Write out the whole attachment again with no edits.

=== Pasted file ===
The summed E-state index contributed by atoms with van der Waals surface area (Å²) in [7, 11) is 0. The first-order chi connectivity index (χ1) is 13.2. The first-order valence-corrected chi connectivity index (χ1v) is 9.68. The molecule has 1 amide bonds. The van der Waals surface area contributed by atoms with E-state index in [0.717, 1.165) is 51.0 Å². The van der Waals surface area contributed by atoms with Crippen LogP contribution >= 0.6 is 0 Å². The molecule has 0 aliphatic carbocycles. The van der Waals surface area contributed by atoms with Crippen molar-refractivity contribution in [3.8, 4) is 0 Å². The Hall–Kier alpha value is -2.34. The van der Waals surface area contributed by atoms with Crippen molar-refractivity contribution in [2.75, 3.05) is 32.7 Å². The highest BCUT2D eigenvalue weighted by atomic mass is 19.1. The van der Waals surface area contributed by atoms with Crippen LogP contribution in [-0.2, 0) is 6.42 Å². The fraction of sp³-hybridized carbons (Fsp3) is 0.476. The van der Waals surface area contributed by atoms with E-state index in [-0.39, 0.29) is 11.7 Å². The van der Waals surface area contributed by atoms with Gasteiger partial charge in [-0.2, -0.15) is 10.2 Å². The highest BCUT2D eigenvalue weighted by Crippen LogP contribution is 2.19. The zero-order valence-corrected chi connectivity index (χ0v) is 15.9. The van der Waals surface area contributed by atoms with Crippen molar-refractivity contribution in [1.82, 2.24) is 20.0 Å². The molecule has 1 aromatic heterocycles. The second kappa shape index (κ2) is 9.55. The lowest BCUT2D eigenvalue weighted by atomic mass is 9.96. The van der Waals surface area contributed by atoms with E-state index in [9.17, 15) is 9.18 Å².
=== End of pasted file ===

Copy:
The summed E-state index contributed by atoms with van der Waals surface area (Å²) in [7, 11) is 0. The first-order chi connectivity index (χ1) is 13.2. The first-order valence-corrected chi connectivity index (χ1v) is 9.68. The molecule has 1 amide bonds. The van der Waals surface area contributed by atoms with E-state index in [0.717, 1.165) is 51.0 Å². The van der Waals surface area contributed by atoms with Crippen LogP contribution >= 0.6 is 0 Å². The molecule has 0 aliphatic carbocycles. The van der Waals surface area contributed by atoms with Crippen molar-refractivity contribution in [3.8, 4) is 0 Å². The Hall–Kier alpha value is -2.34. The van der Waals surface area contributed by atoms with Crippen molar-refractivity contribution in [2.75, 3.05) is 32.7 Å². The highest BCUT2D eigenvalue weighted by atomic mass is 19.1. The van der Waals surface area contributed by atoms with Crippen LogP contribution in [-0.2, 0) is 6.42 Å². The fraction of sp³-hybridized carbons (Fsp3) is 0.476. The van der Waals surface area contributed by atoms with E-state index in [-0.39, 0.29) is 11.7 Å². The van der Waals surface area contributed by atoms with Gasteiger partial charge in [-0.2, -0.15) is 10.2 Å². The highest BCUT2D eigenvalue weighted by Crippen LogP contribution is 2.19. The zero-order valence-corrected chi connectivity index (χ0v) is 15.9. The van der Waals surface area contributed by atoms with Crippen molar-refractivity contribution in [1.82, 2.24) is 20.0 Å². The molecule has 1 aromatic heterocycles. The second kappa shape index (κ2) is 9.55. The lowest BCUT2D eigenvalue weighted by atomic mass is 9.96. The van der Waals surface area contributed by atoms with E-state index in [9.17, 15) is 9.18 Å².